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Operation Golden Flow: America’s Urine is Liquid Gold for Drug War Profiteers

Urine Collection Bottles Sit Empty in a Blue Receptical
Photo by Daniel Lobo


Operation Golden Flow: America’s Urine is Liquid Gold for Drug War Profiteers

It looks harmless enough, faint yellow, warm and contained in a plastic cup, but urine drug testing analysis shatters the lives of countless responsible cannabis users each day. It could be the person struggling to shake an opioid dependency, the meticulous worker who enjoys a toke after hours to relax or the ambitious college graduate seeking their first job – many Americans fall victim to the invasive practice of drug testing.

“It’s always amazing to me how even leaders of the movement surrender on this,” California NORML Director Dale Gieringer said, noting those who say people in fields such as air traffic controllers should be tested via urine analysis. “Maybe [air traffic controllers] would do better smoking pot.”

Gieringer is the author of the “California NORML Guide to Drug Testing,” a booklet dedicated to arming cannabis users with the knowledge to protect themselves against workforce discrimination. He explains that air traffic controllers who utilize cannabis after hours might be less likely to turn to more dangerous substances such as alcohol or synthetic marijuana. That’s just a few of the many faults Gieringer says he finds in the practice of drug testing, a system that fails to measure impairment and remains an insidious intrusion on personal privacy and freedom.

Urine testing in America has its origins in the military’s 1971 Operation Golden Flow, a drug test aimed at finding heroin users among returning Vietnam veterans. In 1986 President Ronald Regan signed an executive order requiring federal agencies to institute urine analysis to promote “drug-free” workplaces. A train accident that followed in 1987, in which both the engineer and conductor tested positive for marijuana, resulted in Congress passing a law imposing random drug testing on all federal transportation workers. While cannabis’ role in the accident remained unclear – an official investigation found glaring safety lapses and didn’t recommend drug testing in its recommendation – the precedent had been set. The Drug Free Workplace Act was established for federal workers and select federal contractors in 1988.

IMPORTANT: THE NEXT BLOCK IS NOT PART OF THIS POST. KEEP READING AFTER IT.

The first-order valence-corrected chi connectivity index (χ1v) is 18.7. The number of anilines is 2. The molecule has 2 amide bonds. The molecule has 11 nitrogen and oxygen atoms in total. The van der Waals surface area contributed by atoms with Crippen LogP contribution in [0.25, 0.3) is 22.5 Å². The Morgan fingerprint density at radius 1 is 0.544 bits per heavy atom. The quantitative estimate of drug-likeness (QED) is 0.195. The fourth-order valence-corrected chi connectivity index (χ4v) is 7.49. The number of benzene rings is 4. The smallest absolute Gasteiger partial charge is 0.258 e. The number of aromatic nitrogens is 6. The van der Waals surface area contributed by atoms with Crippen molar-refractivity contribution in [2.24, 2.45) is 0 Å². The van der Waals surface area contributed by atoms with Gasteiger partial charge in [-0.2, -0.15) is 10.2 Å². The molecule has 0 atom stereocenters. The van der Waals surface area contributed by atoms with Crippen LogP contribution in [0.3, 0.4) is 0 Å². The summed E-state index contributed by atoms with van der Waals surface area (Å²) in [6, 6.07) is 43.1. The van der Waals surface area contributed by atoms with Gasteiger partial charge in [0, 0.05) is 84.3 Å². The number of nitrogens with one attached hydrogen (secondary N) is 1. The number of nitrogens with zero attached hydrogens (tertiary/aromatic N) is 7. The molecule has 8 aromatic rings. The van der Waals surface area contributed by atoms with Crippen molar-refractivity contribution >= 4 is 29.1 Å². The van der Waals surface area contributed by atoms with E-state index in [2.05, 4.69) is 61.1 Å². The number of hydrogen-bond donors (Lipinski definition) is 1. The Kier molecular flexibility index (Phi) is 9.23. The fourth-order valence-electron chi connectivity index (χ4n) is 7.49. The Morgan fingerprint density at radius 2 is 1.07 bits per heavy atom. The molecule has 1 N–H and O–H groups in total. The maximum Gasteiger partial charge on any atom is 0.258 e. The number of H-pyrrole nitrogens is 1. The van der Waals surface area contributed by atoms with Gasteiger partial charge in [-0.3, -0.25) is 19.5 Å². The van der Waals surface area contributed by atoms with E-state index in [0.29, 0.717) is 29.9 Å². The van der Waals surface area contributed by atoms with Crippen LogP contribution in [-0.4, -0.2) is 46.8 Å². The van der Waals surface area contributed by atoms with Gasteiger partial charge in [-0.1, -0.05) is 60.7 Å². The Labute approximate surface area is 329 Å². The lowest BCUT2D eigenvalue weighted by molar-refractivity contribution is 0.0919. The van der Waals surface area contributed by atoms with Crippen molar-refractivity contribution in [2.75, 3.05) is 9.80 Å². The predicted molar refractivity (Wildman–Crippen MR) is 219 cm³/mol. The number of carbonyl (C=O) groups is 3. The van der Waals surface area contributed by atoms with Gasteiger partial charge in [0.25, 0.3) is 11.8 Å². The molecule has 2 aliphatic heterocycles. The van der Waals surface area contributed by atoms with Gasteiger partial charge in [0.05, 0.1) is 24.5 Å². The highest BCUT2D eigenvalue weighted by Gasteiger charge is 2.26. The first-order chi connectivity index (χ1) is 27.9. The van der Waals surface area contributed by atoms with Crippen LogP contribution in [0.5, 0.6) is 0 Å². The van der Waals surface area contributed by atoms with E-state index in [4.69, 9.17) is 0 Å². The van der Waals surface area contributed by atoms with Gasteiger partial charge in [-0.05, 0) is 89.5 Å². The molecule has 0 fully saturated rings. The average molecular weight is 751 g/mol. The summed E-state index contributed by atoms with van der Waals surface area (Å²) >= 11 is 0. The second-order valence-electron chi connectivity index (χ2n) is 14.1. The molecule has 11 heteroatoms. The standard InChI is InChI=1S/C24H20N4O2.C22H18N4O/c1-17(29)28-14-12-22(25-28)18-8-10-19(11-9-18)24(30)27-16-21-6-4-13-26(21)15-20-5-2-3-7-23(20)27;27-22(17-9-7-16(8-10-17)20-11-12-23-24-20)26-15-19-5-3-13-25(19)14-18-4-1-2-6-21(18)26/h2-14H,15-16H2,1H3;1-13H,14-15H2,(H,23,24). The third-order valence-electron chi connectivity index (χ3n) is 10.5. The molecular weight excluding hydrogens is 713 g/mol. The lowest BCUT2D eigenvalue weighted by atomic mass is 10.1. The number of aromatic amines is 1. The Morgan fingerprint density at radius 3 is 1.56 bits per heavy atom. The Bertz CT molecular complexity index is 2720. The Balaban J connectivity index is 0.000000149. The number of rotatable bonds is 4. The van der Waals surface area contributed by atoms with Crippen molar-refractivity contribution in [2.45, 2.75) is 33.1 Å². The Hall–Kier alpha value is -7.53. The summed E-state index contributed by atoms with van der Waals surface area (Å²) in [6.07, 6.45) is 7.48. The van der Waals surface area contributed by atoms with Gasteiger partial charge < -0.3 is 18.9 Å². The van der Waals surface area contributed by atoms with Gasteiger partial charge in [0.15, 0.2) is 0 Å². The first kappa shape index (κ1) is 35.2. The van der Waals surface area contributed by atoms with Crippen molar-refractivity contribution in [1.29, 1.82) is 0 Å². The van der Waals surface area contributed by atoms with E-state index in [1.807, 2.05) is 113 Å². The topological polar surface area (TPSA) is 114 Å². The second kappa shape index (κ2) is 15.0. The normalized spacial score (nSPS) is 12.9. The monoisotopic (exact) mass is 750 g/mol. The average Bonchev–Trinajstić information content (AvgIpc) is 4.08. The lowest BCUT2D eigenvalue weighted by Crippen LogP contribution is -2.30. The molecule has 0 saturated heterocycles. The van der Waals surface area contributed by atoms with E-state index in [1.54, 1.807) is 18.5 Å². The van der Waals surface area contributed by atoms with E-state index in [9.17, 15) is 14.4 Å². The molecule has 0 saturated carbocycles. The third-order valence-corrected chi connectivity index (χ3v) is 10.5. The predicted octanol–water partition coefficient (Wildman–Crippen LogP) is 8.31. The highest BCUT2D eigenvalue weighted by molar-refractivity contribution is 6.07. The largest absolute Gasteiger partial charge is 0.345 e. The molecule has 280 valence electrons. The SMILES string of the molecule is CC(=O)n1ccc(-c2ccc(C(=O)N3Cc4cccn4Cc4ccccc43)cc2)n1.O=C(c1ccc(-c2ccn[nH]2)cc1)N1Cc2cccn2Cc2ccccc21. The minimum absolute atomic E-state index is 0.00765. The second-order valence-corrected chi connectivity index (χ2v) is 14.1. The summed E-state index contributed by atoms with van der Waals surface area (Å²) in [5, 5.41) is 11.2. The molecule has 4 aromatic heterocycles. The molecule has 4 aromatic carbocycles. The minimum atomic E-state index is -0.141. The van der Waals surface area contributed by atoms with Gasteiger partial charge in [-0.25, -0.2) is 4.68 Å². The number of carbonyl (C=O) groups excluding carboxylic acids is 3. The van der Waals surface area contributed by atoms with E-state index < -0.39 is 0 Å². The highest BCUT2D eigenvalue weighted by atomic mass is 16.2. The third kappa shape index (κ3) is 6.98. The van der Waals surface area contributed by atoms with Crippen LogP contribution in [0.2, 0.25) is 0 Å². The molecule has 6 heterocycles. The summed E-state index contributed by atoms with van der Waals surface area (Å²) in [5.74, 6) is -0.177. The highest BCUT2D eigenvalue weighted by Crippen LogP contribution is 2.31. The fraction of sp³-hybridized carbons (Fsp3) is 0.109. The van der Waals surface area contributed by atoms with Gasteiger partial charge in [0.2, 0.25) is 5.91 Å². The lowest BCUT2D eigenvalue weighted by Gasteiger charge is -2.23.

The ACLU reports that despite the fact that random substance testing “is often unrelated to the tasks required to do the job, produces inaccurate results, and remains unproven as a means of stopping drug use,” millions of Americans who are not suspected of drug use are tested each year. Last year 6.1 million drug screenings took place within the Department of Transportation alone.

“Employers should not have the right to require employees to prove their innocence by taking a drug test without any evidence that they are using drugs,” the organization states on its website.

In Key West, a federal judge agreed, ruling that a woman who had refused to take a drug test to secure a city job was within her Fourth Amendment rights. It appears some high-ranking government officials also agree. FBI Director James Comey made headlines with his remark in the Wall Street Journal stating that drug testing was hindering his ability to fight cyber-crime.

“I have to hire a great work force to compete with those cyber criminals and some of those kids want to smoke weed on the way to the interview,” he said.

The most pervasive form of drug testing is urine analysis, a test that’s more sensitive to cannabis than other far more dangerous drugs including prescription narcotics. Urine testing for cannabis is also unreliable in showing impairment because it tests for substances present in cannabis that can remain in one’s system far after any psychoactive affects from marijuana have dissipated. This was the case with a medical marijuana user in Colorado, Brandon Coates, who took his lawsuit stating he had been unjustly fired for using cannabis after-hours all the way to the state’s supreme court.

Drug testing is a multi-billion dollar industry. There is no comprehensive federal law dictating drug testing in the private sector, leaving employers with the power to mandate the invasive procedure at random. On an episode of “All Things Considered” focused on the Colorado case, NPR reported that more than one-third of private employers in the U.S. have drug-testing policies.

“We’re not pushing for use at work,” Coates’ attorney, Michael Evans told NPR. “We’re pushing for, if you’re in the privacy of your own home, you’re registered with the state and abiding by the constitutional amendment, is that an okay reason for your employer to fire you?”

Gieringer points out that the federal government has never been able to prove that drug testing increases workplace safety or makes employees less prone to absenteeism and accidents. Drugs in the nation remain illegal unless they undergo rigorous testing by the FDA.

“There has never been any such study in drug testing that shows it is effective in preserving workplace safety and work place productivity,” he says.

(Originally published in issue 13 of Cannabis Now.)

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